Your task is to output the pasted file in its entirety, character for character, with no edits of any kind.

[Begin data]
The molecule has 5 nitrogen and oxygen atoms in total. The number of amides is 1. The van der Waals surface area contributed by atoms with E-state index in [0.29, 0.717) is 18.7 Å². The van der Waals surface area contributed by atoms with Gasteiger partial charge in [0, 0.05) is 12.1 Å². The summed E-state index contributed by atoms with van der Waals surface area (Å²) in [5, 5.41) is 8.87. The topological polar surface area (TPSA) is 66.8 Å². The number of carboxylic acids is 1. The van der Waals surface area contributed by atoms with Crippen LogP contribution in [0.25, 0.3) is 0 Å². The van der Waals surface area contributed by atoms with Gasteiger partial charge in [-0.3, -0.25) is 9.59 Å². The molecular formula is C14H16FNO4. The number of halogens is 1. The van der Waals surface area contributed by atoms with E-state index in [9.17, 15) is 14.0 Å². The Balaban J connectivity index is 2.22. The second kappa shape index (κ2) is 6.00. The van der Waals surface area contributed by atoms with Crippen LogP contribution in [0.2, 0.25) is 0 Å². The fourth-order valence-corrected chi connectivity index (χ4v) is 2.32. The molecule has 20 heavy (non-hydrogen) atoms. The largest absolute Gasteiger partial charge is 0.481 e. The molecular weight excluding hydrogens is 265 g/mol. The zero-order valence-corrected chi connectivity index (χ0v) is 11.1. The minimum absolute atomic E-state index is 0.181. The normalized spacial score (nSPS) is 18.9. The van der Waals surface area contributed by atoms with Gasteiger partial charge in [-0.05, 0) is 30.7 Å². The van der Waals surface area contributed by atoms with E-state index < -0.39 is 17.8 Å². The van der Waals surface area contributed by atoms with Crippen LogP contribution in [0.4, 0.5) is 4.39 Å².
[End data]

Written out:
The molecule has 5 nitrogen and oxygen atoms in total. The number of amides is 1. The van der Waals surface area contributed by atoms with E-state index in [0.29, 0.717) is 18.7 Å². The van der Waals surface area contributed by atoms with Gasteiger partial charge in [0, 0.05) is 12.1 Å². The summed E-state index contributed by atoms with van der Waals surface area (Å²) in [5, 5.41) is 8.87. The topological polar surface area (TPSA) is 66.8 Å². The number of carboxylic acids is 1. The van der Waals surface area contributed by atoms with Crippen LogP contribution in [0.25, 0.3) is 0 Å². The van der Waals surface area contributed by atoms with Gasteiger partial charge in [-0.3, -0.25) is 9.59 Å². The molecular formula is C14H16FNO4. The number of halogens is 1. The van der Waals surface area contributed by atoms with E-state index in [9.17, 15) is 14.0 Å². The Balaban J connectivity index is 2.22. The second kappa shape index (κ2) is 6.00. The van der Waals surface area contributed by atoms with Crippen LogP contribution in [0.2, 0.25) is 0 Å². The fourth-order valence-corrected chi connectivity index (χ4v) is 2.32. The molecule has 20 heavy (non-hydrogen) atoms. The largest absolute Gasteiger partial charge is 0.481 e. The molecular weight excluding hydrogens is 265 g/mol. The zero-order valence-corrected chi connectivity index (χ0v) is 11.1. The minimum absolute atomic E-state index is 0.181. The normalized spacial score (nSPS) is 18.9. The van der Waals surface area contributed by atoms with Gasteiger partial charge in [-0.05, 0) is 30.7 Å². The van der Waals surface area contributed by atoms with E-state index < -0.39 is 17.8 Å². The van der Waals surface area contributed by atoms with Crippen LogP contribution in [0.4, 0.5) is 4.39 Å².